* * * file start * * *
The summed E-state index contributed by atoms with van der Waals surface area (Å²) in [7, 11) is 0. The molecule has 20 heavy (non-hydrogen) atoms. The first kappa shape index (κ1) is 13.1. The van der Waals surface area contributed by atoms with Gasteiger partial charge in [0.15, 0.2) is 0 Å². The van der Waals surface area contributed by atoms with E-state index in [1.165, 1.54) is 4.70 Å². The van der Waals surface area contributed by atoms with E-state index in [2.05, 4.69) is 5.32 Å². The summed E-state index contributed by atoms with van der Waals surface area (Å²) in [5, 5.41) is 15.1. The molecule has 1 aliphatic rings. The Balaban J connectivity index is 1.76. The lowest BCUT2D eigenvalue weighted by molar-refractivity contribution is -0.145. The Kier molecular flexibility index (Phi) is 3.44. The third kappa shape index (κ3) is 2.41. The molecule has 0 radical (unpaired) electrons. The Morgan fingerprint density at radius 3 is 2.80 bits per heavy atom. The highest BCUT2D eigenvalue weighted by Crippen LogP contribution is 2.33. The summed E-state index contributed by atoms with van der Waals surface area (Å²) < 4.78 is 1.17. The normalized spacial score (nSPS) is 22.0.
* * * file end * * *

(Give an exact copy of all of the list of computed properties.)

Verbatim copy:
The summed E-state index contributed by atoms with van der Waals surface area (Å²) in [7, 11) is 0. The molecule has 20 heavy (non-hydrogen) atoms. The first kappa shape index (κ1) is 13.1. The van der Waals surface area contributed by atoms with Gasteiger partial charge in [0.15, 0.2) is 0 Å². The van der Waals surface area contributed by atoms with E-state index in [1.165, 1.54) is 4.70 Å². The van der Waals surface area contributed by atoms with E-state index in [2.05, 4.69) is 5.32 Å². The summed E-state index contributed by atoms with van der Waals surface area (Å²) in [5, 5.41) is 15.1. The molecule has 1 aliphatic rings. The Balaban J connectivity index is 1.76. The lowest BCUT2D eigenvalue weighted by molar-refractivity contribution is -0.145. The Kier molecular flexibility index (Phi) is 3.44. The third kappa shape index (κ3) is 2.41. The molecule has 0 radical (unpaired) electrons. The Morgan fingerprint density at radius 3 is 2.80 bits per heavy atom. The highest BCUT2D eigenvalue weighted by Crippen LogP contribution is 2.33. The summed E-state index contributed by atoms with van der Waals surface area (Å²) < 4.78 is 1.17. The normalized spacial score (nSPS) is 22.0.